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Dermatitis (Eczema)

Dermatitis (Eczema)

What is Eczema?

Eczema (pronounced “EK-zema”), also known as atopic dermatitis, is one of the most common skin diseases in the United States. The condition affects nearly 9% of the overall U.S. population and 15% of children.

Eczema almost always begins in childhood, usually during infancy. Its symptoms are dry, itchy, scaly skin, cracks behind the ears, and rashes on the cheeks, arms, and legs. It alternately improves and worsens. It’s seldom present at birth, but it often comes on after six weeks. Eczema is a very itchy rash. Much of the skin damage comes from scratching and rubbing that cannot be controlled. Eczema is not contagious.

Contact Dermatitis

Contact dermatitis is a form of skin inflammation that occurs when compounds touching your skin cause irritation or an allergic reaction. The red, itchy rash isn’t contagious or life-threatening, but it can be very uncomfortable.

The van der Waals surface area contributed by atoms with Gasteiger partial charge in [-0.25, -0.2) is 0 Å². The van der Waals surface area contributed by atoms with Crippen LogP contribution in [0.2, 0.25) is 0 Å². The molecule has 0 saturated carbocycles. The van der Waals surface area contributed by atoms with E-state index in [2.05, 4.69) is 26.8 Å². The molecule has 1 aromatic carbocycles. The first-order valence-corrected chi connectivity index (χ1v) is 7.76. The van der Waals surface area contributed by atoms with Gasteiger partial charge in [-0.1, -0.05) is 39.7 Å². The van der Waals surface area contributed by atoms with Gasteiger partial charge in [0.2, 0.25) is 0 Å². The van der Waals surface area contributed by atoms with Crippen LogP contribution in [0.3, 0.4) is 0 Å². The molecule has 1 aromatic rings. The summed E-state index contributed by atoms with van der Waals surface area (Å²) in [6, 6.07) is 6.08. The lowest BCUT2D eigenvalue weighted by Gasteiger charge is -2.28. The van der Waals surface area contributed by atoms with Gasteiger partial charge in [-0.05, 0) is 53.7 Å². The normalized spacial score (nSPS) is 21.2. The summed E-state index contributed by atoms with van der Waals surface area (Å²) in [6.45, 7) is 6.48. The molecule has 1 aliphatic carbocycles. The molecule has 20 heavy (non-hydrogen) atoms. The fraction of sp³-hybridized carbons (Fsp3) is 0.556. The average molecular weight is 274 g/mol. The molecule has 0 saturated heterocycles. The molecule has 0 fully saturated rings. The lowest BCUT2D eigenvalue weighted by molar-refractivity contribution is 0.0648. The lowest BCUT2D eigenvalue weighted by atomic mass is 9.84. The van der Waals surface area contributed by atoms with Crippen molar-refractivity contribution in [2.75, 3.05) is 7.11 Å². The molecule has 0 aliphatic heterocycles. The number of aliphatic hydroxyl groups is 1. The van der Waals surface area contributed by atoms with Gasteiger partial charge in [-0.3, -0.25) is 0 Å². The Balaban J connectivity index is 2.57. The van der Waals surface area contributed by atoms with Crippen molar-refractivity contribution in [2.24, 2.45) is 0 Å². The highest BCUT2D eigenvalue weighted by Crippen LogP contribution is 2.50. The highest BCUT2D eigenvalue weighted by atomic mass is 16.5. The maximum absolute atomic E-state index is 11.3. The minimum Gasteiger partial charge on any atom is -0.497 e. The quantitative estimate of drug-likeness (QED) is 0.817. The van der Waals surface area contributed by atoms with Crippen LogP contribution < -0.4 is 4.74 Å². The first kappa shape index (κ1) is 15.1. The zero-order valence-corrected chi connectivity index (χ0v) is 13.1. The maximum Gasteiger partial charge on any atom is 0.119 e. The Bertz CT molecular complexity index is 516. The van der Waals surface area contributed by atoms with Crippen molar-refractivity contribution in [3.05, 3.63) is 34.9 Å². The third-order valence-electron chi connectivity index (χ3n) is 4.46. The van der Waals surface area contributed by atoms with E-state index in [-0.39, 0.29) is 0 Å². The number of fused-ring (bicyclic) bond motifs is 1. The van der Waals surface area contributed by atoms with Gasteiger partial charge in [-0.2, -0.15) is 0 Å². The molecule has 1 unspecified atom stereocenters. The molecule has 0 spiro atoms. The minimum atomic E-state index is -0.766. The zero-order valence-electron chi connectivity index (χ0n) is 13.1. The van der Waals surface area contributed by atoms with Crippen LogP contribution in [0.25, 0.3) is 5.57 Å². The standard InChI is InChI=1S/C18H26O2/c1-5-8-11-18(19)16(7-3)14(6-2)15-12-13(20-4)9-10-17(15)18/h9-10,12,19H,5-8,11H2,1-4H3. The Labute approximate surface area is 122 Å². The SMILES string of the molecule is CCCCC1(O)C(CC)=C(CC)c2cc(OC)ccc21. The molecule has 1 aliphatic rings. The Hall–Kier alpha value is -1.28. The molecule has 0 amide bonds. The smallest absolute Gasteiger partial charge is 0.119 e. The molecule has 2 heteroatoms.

Skin contact with soaps, cosmetics, fragrances, jewelry, or plants such as poison ivy or poison oak and some occupations involve exposure to substances that may cause contact dermatitis.

Diagnosis starts with a thorough medical history and exam. Patch testing will be recommended if contact dermatitis is suspected as the possible cause of the rash.

  • Colds or other infection.
  • Most have worse problems in the winter
  • Irritants are any of the substances outside the body that can cause burning, redness, itching or dryness of the skin. The challenge: Avoid irritating substances.
  • Stress: People with AD often react to stress by having red flushing and itching.
  • Heat and sweating. Most people with atopic dermatitis notice that when they get hot, they itch.
  • Infections. Bacterial “staph” infections are the most common, especially on arms and legs.
  • Foods, dust mites and pets can trigger eczema in many patients. Avoidance of foods is not recommended without proper diagnosis. If a food allergy is diagnosed most patients react to only 1-2 food families. It is extraordinarily rare to have an allergy to a large number of foods.
Can sufferers of AD live normal lives?

Yes! People with AD do not have to be limited by their disease. It can be controlled by prevention, medication, and careful adherence to a treatment program consisting of: skin hydration, itch control, inflammation control.